McDonald's Israel refuses to open branch in settlement
McDonald’s Israel has rejected an offer to open a restaurant in the Israeli settlement of Ariel, citing its long-standing policy against branches across the Green Line, which refers to the boundaries drawn up by Israel and its neighbours in 1949.
McDonald's Israel turned down an offer to open a restaurant in Ariel because it is located in the West Bank.
The chain, owned by Omri Padan – a founder of the activist group Peace Now – declined a request to open a branch in a NIS 100 million mall now under construction by supermarket mogul Rami Levy.
McDonald’s was approached about seven months ago by a realtor to open a restaurant in the mall, scheduled to be completed by the end of 2014. About 50 stores and eateries, many of them chains, either are on board or in talks to open in the Ariel Mall, according to the business daily Calcalist.
McDonald's turned down the invitation, citing its declared policy not to open any branches across the Green Line.
Representatives of the fast food chain said the refusal to open a franchise in the West Bank has “always been the restaurant chain’s policy,” the Calcalist reported.
Levy, who is an investor in the new mall, confirmed that McDonald's turned down the invitation to open a branch in Ariel.
"If that’s his decision, all the best to him," Levy said. "There are competitors who are eager to take his place.”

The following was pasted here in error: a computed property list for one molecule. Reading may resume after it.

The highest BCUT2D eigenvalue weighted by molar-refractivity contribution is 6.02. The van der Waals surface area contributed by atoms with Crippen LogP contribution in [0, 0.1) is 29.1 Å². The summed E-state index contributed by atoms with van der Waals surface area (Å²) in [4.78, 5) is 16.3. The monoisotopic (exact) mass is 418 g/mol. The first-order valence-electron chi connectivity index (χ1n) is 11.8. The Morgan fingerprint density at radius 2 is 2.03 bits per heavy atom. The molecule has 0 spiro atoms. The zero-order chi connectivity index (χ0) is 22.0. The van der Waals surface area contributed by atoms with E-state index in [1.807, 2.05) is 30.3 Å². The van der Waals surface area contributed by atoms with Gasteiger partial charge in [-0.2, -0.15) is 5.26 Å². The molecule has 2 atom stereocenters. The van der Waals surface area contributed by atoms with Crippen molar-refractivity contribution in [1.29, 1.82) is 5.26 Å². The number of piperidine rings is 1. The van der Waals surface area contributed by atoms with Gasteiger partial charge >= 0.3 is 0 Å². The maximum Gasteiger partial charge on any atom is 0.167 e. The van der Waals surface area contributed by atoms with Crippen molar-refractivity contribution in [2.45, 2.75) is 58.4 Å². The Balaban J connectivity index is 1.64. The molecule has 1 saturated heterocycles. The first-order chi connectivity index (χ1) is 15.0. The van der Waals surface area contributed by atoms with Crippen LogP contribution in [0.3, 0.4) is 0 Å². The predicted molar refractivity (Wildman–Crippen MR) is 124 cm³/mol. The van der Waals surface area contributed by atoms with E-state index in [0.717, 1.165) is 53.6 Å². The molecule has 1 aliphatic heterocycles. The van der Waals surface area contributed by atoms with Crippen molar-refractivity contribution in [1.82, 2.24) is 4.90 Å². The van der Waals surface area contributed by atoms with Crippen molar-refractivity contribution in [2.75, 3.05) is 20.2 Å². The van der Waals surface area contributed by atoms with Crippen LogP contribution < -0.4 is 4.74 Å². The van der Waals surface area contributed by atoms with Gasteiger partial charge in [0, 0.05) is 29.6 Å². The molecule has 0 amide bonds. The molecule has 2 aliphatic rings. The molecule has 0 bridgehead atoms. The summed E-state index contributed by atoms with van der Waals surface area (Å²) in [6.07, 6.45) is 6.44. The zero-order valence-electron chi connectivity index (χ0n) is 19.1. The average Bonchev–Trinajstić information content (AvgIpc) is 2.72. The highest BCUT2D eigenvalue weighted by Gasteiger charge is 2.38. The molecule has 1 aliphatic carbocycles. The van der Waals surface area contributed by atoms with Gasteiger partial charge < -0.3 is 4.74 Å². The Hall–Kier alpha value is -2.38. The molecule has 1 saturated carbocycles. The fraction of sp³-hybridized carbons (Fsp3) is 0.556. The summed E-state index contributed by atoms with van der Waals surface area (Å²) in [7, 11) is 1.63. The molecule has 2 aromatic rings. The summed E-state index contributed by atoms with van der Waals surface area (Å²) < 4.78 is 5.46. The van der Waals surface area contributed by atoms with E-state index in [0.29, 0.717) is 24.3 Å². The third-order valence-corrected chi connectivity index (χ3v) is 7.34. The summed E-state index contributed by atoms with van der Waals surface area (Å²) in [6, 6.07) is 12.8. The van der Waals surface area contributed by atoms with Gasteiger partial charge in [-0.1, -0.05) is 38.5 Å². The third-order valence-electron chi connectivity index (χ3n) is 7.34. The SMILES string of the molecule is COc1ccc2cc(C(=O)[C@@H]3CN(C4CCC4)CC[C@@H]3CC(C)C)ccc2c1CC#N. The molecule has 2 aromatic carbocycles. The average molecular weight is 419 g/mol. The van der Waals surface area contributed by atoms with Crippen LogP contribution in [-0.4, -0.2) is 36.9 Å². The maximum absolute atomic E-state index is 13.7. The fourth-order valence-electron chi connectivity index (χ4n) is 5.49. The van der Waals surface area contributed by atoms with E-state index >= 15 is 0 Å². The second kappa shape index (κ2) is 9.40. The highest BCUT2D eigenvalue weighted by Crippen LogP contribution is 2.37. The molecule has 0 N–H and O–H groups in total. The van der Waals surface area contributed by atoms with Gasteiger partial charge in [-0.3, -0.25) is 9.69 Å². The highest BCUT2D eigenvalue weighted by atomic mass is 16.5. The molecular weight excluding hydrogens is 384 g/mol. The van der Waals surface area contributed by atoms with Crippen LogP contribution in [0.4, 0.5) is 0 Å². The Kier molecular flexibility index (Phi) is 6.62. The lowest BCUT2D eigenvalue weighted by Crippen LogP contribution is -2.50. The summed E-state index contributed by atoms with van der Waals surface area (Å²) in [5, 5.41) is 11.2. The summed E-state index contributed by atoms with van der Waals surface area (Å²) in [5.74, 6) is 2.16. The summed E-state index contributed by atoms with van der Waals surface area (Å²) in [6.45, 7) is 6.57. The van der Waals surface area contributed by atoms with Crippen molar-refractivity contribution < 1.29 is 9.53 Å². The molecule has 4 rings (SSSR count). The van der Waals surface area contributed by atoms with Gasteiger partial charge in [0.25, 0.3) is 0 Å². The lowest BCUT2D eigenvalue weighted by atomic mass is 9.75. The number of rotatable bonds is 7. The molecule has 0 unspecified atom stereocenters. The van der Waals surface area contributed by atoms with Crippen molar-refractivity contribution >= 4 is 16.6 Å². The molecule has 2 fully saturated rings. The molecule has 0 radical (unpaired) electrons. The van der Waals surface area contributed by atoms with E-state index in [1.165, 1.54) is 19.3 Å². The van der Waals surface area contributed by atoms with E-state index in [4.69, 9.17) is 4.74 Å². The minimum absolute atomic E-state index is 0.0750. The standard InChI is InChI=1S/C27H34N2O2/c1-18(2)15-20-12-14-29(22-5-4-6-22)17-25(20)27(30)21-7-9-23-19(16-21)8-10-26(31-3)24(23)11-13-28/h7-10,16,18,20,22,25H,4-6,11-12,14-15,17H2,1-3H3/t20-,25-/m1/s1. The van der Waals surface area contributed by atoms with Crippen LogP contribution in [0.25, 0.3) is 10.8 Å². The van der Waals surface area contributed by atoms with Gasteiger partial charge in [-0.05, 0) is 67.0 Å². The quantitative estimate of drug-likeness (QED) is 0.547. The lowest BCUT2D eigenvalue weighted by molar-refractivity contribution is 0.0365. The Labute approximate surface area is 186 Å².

Padan, the owner and general manager of McDonald's Israel, first declared that he would not do business in the West Bank as early as the 1980s, a decade before the first McDonald's restaurant opened in Israel. He has maintained this policy for the 20 years that McDonald's has been operating in Israel.
Since entering Israel in 1993, the chain has grown by roughly nine branches a year. It has 180 restaurants to date, and comprises 70 percent of Israel's fast food industry.
According to a source close to Padan, “This is a media spin generated by Rami Levy and his associates. Padan hadn’t even heard of this mall until he was approached seven months ago. He rejected the idea outright. Levy is trying to push his mall forward with media spin, whereas our chain’s policies concerning the opening of branches across the Green Line have been well known for years.”
Marketing agencies acting on behalf of Levy have also approached McDonald's about opening a restaurant at a new mall planned for northern Jerusalem over the Green Line. McDonald's turned down this request as well.
The NIS 150 million mall, called R Jerusalem, will be situated on Highway 60, which connects Pisgat Ze'ev, Neve Yaakov and the Atarot area to Highway 443. It is intended to serve the 120,000 residents of the Arab neighborhoods of Deir Naballah, Shuafat and Beit Hanina. The R Jerusalem mall will be located three kilometers from the Jewish East Jerusalem neighborhoods of Neve Yaakov and Pisgat Ze'ev.